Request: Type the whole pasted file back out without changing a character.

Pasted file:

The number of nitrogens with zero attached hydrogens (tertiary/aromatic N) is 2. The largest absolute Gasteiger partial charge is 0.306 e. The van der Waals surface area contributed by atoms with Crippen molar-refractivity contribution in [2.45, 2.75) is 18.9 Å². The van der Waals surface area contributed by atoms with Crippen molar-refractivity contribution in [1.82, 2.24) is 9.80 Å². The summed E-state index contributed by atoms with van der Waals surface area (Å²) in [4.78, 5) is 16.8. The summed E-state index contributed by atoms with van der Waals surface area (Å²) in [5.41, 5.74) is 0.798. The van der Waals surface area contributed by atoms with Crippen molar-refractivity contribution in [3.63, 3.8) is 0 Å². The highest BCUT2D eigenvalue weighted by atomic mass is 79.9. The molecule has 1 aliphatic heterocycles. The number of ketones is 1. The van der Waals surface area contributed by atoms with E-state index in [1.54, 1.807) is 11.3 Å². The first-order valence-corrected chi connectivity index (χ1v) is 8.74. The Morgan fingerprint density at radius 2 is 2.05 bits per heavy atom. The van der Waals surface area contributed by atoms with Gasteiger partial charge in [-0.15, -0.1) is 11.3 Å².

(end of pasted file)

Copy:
The number of nitrogens with zero attached hydrogens (tertiary/aromatic N) is 2. The largest absolute Gasteiger partial charge is 0.306 e. The van der Waals surface area contributed by atoms with Crippen molar-refractivity contribution in [2.45, 2.75) is 18.9 Å². The van der Waals surface area contributed by atoms with Crippen molar-refractivity contribution in [1.82, 2.24) is 9.80 Å². The summed E-state index contributed by atoms with van der Waals surface area (Å²) in [4.78, 5) is 16.8. The summed E-state index contributed by atoms with van der Waals surface area (Å²) in [5.41, 5.74) is 0.798. The van der Waals surface area contributed by atoms with Crippen molar-refractivity contribution in [3.63, 3.8) is 0 Å². The highest BCUT2D eigenvalue weighted by atomic mass is 79.9. The molecule has 1 aliphatic heterocycles. The number of ketones is 1. The van der Waals surface area contributed by atoms with E-state index in [1.54, 1.807) is 11.3 Å². The first-order valence-corrected chi connectivity index (χ1v) is 8.74. The Morgan fingerprint density at radius 2 is 2.05 bits per heavy atom. The van der Waals surface area contributed by atoms with Gasteiger partial charge in [-0.15, -0.1) is 11.3 Å².